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Translations of
English laziness,
spiritual sloth
Sanskrit kausidya, kauśīdya
Tibetan ལེ་ལོ།
(Wylie: le lo;
THL: lelo

Kausidya (Sanskrit; Tibetan Wylie: le lo) is a Buddhist term translated as "laziness" or "spiritual sloth". It is defined as clinging to unwholesome activities such as lying down and stretching out, and to procrastinate, and not being enthusiastic about or engaging in virtuous activity.[1][2] It is identified as:


Mipham Rinpoche states:

Laziness (kausidya) is to cling to unwholesome activities such as lying down, resting, or stretching out, and to procrastinate, without taking delight in and engaging in what is virtuous. It is the opponent of diligence (vīrya).[2]

The Abhidharma-samuccaya states:

What is laziness (kausidya)? It is an unwilling mind, associated with bewilderment-erring, relying on the pleasures of drowsiness, lying down and not getting up. Its function is to obstruct and hinder one in applying himself to positive things.[1]

Alan Wallace explains that kausidya (lelo in Tibetan) refers to a very specific type of laziness, that is concerned only with virtuous activity. Wallace explains:

[...] lelo in Tibetan, is often translated as ‘laziness,’ but it is much more specific. If a person is working sixteen hours a day, hellbent on earning a whole lot of money with absolutely no concern for virtue, from a Buddhist perspective you could say that person is subject to lelo. A workaholic is clearly not lazy, but such a person is seen as lelo in the sense of being completely lethargic and slothful with regard to the cultivation of virtue and purification of the mind. Our translation of this term is ‘spiritual sloth,’ which we have taken from the Christian tradition, where it is very comparable to the Buddhist notion.[3]

Three types

The Mahayana tradition identifies three types of laziness: not wanting to do anything; discouragement; and busyness.[4][5]

Laziness of not wanting to do anything
  • We'd rather stay in bed half an hour later than get up and meditate.[4]
  • Sakyong Mipham explains this type of laziness from the meditative point of view: "The mind has withdrawn into itself. [...] It feels impossible to do anything. We feel like a snake crawling along the ground."[5]
Laziness of discouragement (or feeling ourselves unworthy)
  • This involves thinking, "I can't do this."[4]
  • Sakyong Mipham states: "We feel discouraged, deflated, or outnumbered by the obstacles that arise in our practice. We take them personally. Our belief in the solidity of obstacles grows, and our belief in our ability to practice shrinks."[5]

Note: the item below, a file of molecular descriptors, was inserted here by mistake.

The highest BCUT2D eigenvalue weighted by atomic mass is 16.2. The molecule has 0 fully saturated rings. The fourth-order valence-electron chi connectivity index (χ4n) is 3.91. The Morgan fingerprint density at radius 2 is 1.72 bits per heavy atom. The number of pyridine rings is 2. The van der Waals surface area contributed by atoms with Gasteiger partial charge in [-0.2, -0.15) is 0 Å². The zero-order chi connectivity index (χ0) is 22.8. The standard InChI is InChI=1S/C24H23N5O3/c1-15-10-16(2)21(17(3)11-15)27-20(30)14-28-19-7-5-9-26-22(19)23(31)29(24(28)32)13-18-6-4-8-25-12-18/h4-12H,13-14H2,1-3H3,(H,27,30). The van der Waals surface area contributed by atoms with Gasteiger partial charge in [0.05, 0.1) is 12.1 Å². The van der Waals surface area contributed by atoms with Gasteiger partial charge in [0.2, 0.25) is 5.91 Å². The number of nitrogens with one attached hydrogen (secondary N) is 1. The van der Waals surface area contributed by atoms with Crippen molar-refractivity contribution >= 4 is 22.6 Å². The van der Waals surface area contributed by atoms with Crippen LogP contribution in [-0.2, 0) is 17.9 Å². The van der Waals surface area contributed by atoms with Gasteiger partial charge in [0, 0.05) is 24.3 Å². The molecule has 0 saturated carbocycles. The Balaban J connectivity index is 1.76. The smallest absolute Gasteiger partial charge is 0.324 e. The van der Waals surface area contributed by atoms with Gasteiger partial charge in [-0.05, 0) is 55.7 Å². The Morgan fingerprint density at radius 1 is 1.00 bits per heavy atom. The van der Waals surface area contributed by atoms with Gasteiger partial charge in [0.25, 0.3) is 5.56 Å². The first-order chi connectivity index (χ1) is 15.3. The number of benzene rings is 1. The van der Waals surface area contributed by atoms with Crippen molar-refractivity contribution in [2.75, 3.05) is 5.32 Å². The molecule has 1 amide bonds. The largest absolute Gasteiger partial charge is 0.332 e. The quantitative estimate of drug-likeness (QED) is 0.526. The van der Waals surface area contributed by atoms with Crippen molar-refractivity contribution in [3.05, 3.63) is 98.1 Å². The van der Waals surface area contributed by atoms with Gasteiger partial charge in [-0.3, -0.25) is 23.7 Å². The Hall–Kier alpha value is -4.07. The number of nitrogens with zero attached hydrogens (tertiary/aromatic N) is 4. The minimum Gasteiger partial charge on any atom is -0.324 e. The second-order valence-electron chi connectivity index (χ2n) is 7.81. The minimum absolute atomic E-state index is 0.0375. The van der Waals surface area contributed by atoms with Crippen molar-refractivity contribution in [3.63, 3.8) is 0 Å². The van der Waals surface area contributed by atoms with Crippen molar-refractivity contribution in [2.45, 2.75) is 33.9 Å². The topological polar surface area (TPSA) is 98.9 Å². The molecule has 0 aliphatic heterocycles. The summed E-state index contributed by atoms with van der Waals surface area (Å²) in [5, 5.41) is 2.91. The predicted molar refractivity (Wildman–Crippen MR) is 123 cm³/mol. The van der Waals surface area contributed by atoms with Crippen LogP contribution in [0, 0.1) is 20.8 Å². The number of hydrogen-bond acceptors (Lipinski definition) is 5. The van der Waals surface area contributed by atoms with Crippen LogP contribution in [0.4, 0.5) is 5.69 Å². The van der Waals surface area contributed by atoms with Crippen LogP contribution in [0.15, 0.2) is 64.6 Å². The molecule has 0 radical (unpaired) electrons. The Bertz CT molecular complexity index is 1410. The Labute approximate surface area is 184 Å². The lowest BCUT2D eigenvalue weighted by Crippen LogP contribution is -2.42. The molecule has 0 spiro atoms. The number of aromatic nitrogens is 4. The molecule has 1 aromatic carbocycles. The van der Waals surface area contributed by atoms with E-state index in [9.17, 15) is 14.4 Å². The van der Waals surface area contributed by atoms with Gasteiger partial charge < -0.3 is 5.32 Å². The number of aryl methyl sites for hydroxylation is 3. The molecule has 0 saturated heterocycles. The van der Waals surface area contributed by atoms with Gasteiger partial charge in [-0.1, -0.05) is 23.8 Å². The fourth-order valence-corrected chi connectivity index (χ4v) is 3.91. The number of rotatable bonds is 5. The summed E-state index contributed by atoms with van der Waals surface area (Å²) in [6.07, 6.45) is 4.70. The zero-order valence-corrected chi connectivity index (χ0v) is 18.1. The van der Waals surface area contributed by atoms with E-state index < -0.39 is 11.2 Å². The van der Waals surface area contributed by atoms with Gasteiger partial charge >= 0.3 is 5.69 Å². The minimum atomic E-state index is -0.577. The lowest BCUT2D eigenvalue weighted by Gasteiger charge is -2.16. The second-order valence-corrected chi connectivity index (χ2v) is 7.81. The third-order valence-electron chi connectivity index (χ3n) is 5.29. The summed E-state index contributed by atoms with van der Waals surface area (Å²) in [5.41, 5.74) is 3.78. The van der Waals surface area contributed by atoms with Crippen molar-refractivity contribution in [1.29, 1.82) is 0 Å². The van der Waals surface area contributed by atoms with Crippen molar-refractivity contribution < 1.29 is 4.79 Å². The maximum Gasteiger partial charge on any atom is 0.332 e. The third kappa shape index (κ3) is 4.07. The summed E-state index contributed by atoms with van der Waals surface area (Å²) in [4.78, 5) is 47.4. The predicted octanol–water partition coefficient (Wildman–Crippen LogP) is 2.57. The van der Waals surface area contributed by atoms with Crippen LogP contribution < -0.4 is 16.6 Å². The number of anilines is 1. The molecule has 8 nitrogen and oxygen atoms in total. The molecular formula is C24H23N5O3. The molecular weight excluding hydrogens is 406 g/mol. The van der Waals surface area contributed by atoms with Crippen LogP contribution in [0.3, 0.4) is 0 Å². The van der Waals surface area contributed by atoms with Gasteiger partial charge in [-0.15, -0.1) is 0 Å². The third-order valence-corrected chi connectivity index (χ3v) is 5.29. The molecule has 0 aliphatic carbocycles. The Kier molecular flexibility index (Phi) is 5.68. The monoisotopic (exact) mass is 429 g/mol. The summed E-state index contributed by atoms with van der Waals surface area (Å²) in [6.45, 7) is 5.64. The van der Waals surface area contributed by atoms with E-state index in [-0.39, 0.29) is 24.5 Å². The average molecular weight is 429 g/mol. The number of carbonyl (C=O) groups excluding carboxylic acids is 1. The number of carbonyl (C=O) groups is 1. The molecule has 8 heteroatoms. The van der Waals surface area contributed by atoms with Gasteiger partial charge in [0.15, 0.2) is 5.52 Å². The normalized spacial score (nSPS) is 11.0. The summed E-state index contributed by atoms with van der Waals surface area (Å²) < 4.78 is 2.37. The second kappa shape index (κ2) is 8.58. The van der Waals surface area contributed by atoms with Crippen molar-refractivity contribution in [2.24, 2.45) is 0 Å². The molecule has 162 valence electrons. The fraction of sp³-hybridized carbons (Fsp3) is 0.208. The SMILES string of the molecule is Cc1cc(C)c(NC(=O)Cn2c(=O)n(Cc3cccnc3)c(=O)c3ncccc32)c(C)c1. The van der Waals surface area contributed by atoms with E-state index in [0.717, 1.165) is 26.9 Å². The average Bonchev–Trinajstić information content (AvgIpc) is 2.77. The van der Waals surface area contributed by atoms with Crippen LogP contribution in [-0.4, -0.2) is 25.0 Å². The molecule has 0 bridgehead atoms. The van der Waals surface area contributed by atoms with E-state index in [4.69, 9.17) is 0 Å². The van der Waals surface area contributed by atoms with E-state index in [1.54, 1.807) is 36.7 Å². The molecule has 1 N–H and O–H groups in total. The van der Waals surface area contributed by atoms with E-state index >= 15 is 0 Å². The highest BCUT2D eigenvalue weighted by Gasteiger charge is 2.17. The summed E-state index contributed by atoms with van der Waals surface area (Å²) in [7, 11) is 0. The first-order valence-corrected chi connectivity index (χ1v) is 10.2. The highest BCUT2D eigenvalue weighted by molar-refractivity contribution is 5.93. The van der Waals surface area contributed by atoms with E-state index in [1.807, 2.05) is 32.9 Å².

Laziness of being busy with worldly things.
  • Tenzin Palmo states: "This is the point—we will our lives with activities. Many of them are really very good activities but if we are not careful, they can just be an escape. I'm not saying that you shouldn't do good and necessary things, but there has to be breathing in as well as breathing out."[4]
  • Sakyong Mipham states: "Speediness is laziness when we use it as a way to avoid working with our minds."[5]


Traditional texts identify four antidotes to laziness in the context of meditation practice. Sakyong Mipham identifies these antidotes as follows:[5]

  • Suppleness: involves being curious, having a sense of appreciation and imagination
  • Trust: develops from experiencing the benefits of meditation practice
  • Aspiration: is trust with a sense of determination
  • Effort: an engaged mind that moves toward the act of meditation.

See also


  1. 1.0 1.1 Guenther (1975), Kindle Locations 967-968.
  2. 2.0 2.1 Kunsang (2004), p. 25.
  3. Goleman 2008, Kindle Locations 2489-2493.
  4. 4.0 4.1 4.2 4.3 Three Kinds of Laziness, by Jetsunma Tenzin Palmo, Tricycle
  5. 5.0 5.1 5.2 5.3 5.4 Sakyong Mimpham (2003), pp. 84-101


  • Goleman, Daniel (2008), Destructive Emotions: A Scientific Dialogue with the Dalai Lama, Bantam, Kindle Edition 
  • Guenther, Herbert V.; Kawamura, Leslie S. (1975), Mind in Buddhist Psychology: A Translation of Ye-shes rgyal-mtshan's "The Necklace of Clear Understanding, Dharma Publishing. Kindle Edition 
  • Khenchen Thrangu Rinpoche (1993), The Practice of Tranquility & Insight: A Guide to Tibetan Buddhist Mediation, Snow Lion, Kindle Edition 
  • Kunsang, Erik Pema (2004), Gateway to Knowledge, Vol. 1, North Atlantic Books 
  • Sakyong Mimpham (2003), Turning the Mind into an Ally, Riverhead Books 
  • Traleg Kyabgon (2001), The Essence of Buddhism, Shambhala 

Further reading

  • Sakyong Mimpham (2003), Turning the Mind into an Ally, Riverhead Books, pages 84-101

External links

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